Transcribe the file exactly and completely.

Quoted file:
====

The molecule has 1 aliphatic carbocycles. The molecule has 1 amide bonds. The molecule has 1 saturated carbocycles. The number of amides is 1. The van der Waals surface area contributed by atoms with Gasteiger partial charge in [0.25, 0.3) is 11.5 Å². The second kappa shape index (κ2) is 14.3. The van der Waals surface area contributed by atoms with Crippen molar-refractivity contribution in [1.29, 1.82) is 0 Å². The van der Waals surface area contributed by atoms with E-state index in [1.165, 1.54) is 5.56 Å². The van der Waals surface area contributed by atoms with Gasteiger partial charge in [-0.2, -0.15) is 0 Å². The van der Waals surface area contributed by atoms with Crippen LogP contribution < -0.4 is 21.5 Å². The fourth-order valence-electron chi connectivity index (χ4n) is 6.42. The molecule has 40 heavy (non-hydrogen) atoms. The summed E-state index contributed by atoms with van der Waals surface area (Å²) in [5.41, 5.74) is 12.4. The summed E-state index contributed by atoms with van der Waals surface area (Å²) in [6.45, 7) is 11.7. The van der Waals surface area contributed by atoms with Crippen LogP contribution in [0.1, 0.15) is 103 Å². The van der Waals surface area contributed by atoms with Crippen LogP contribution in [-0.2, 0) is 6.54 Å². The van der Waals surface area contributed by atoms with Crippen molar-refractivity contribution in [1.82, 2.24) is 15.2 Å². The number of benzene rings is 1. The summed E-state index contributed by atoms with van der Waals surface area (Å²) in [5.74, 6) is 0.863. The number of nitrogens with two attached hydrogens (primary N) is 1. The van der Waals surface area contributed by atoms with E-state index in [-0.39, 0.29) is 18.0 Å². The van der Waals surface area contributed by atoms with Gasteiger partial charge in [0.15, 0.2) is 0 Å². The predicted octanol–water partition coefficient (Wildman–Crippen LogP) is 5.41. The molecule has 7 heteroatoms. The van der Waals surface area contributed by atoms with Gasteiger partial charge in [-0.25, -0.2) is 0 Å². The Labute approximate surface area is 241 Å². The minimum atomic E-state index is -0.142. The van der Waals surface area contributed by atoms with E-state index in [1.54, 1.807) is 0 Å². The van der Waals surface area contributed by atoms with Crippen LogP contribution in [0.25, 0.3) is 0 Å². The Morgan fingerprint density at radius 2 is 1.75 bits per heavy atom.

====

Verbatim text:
The molecule has 1 aliphatic carbocycles. The molecule has 1 amide bonds. The molecule has 1 saturated carbocycles. The number of amides is 1. The van der Waals surface area contributed by atoms with Gasteiger partial charge in [0.25, 0.3) is 11.5 Å². The second kappa shape index (κ2) is 14.3. The van der Waals surface area contributed by atoms with Crippen molar-refractivity contribution in [1.29, 1.82) is 0 Å². The van der Waals surface area contributed by atoms with E-state index in [1.165, 1.54) is 5.56 Å². The van der Waals surface area contributed by atoms with Gasteiger partial charge in [-0.2, -0.15) is 0 Å². The van der Waals surface area contributed by atoms with Crippen LogP contribution < -0.4 is 21.5 Å². The fourth-order valence-electron chi connectivity index (χ4n) is 6.42. The molecule has 40 heavy (non-hydrogen) atoms. The summed E-state index contributed by atoms with van der Waals surface area (Å²) in [5.41, 5.74) is 12.4. The summed E-state index contributed by atoms with van der Waals surface area (Å²) in [6.45, 7) is 11.7. The van der Waals surface area contributed by atoms with Crippen LogP contribution in [0.1, 0.15) is 103 Å². The van der Waals surface area contributed by atoms with Crippen LogP contribution in [-0.2, 0) is 6.54 Å². The van der Waals surface area contributed by atoms with Crippen molar-refractivity contribution in [1.82, 2.24) is 15.2 Å². The number of benzene rings is 1. The summed E-state index contributed by atoms with van der Waals surface area (Å²) in [5.74, 6) is 0.863. The number of nitrogens with two attached hydrogens (primary N) is 1. The van der Waals surface area contributed by atoms with E-state index in [-0.39, 0.29) is 18.0 Å². The van der Waals surface area contributed by atoms with Gasteiger partial charge in [0.15, 0.2) is 0 Å². The predicted octanol–water partition coefficient (Wildman–Crippen LogP) is 5.41. The molecule has 7 heteroatoms. The van der Waals surface area contributed by atoms with Gasteiger partial charge in [-0.25, -0.2) is 0 Å². The Labute approximate surface area is 241 Å². The minimum atomic E-state index is -0.142. The van der Waals surface area contributed by atoms with E-state index in [1.54, 1.807) is 0 Å². The van der Waals surface area contributed by atoms with Crippen LogP contribution in [0.25, 0.3) is 0 Å². The Morgan fingerprint density at radius 2 is 1.75 bits per heavy atom.